The fourth session focussed on substitutes to asbestos, as one of the main concerns of Kyrgyz citizen’s is how to find affordable alternatives to asbestos, in particular for roofing and wall slates. Rostom Gamisonia, director of the Rural Community Development Agency, presented 40 alternatives for asbestos in roofing, slates, pipes, tanks etc. and showed how his agency has build a number of building using alternatives such as ceramic roofing slates and straw-bale-clay wall buildings. The chrysotile asbestos producers mocked that building an airport with straw-bale technology seems impossible, but Gamisonia gave examples of large constructions of straw-bale and of their longlevity. Sascha Gabizon of WECF presented a few examples of companies which produce asbestos alternatives for roofing as this is the main use in Kyrgyzstan. Products ranged from very low cost (less then asbestos) cellulose-asphalt roofing slates produced by community workshops in Brazil, to large scale production on PVA slates in China and Japan, ceramic tiles in Thailand and grass-roofs in Switzerland. Of course alternatives should have been tested on their health effects, and should be clearly better for human health then asbestos.

The fifth session focussed on the costs of asbestos. Alexander Nies of the Ministry of Environment of Germany presented the sad case of his country, where each year thousands of people die from asbestos, mostly chrysotile. Despite the fact that chrysotile has been forbidden since more than 15 years, the number of asbestos death continue to rise. It is hoped, but unsure, that the peak of asbestos death will be reached in the coming years. The cost of pensions and insurance payments to asbestos victims costs economy costs billions of Euro's. These costs exclude the cost of asbestos abatement. According to Sascha Gabizon, in the Netherlands it has been estimated that the total cost to the Dutch economy will be 67 billion euro. Professor Emil Shukurov gave his view on the moral costs to society and even the aesthetic cost from using asbestos.

The final session was the negotiation session which lead to the common resolution. Chaired by Germany, the session worked with a draft resolution as prepared by the organising partners from civil society, WECF and BIOM, and concluded in a common resolution supported by all participants with the exception of the chrysotile trade unions which felt that the entire resolution was “anti chrysotile”. A representative of the ministry of economic affairs mentioned that it was akward that the trade unions did not even want to support the call for better occupation health and safety programmes for workers in asbestos companies.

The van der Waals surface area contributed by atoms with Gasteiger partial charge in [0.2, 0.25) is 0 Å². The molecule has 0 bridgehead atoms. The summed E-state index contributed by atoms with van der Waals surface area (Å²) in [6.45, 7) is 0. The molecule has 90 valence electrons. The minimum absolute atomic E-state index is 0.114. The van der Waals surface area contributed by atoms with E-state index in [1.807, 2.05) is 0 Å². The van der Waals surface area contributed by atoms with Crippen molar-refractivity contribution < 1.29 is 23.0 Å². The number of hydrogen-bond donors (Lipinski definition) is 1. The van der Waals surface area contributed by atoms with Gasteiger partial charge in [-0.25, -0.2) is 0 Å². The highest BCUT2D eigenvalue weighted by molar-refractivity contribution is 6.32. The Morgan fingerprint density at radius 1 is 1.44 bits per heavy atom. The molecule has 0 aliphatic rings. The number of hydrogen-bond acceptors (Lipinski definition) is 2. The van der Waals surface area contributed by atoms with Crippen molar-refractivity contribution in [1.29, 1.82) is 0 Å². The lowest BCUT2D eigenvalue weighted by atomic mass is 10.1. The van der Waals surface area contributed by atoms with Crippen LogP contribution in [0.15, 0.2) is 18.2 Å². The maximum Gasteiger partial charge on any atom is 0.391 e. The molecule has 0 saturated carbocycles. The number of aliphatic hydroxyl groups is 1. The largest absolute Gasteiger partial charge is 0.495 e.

Asbestos a sensitive issue

Asbestos is a sensitive issue in Kyrgyzstan. Independent information particularly on the issue asbestos and health risks are hardly available. Public and even many non governmental organisations are not aware of the hazardous health effects of asbestos. Currently asbestos containing materials are used without restriction in public buildings like hospitals, schools and kindergartens, and in many consumer products like brakes and building materials in Kyrgyzstan.

The UN organisation ILO (International Labor Organisation) estimates, that each year worldwide about 100.000 people die from asbestos related diseases. The International Agency for Research on Cancer (IARC) and WHO has reconfirmed the classification of chrysotile asbestos as human carcinogen and confirmed that chrysotile asbestos causes mesothelioma and cancer of the lungs, the larynx, and the ovary.

The High Level International Expert Conference on “Asbestos - Policies and Practices in Kyrgyzstan and International Chemicals Policy” was organized by the European Environment- and Women's Network WECF - Women in Europe for a Common Future and their Kyrgyz partner organisation BIOM. The conference was funded by the European Commission Kyrgyzstan and the Federal Environment Ministry of Germany.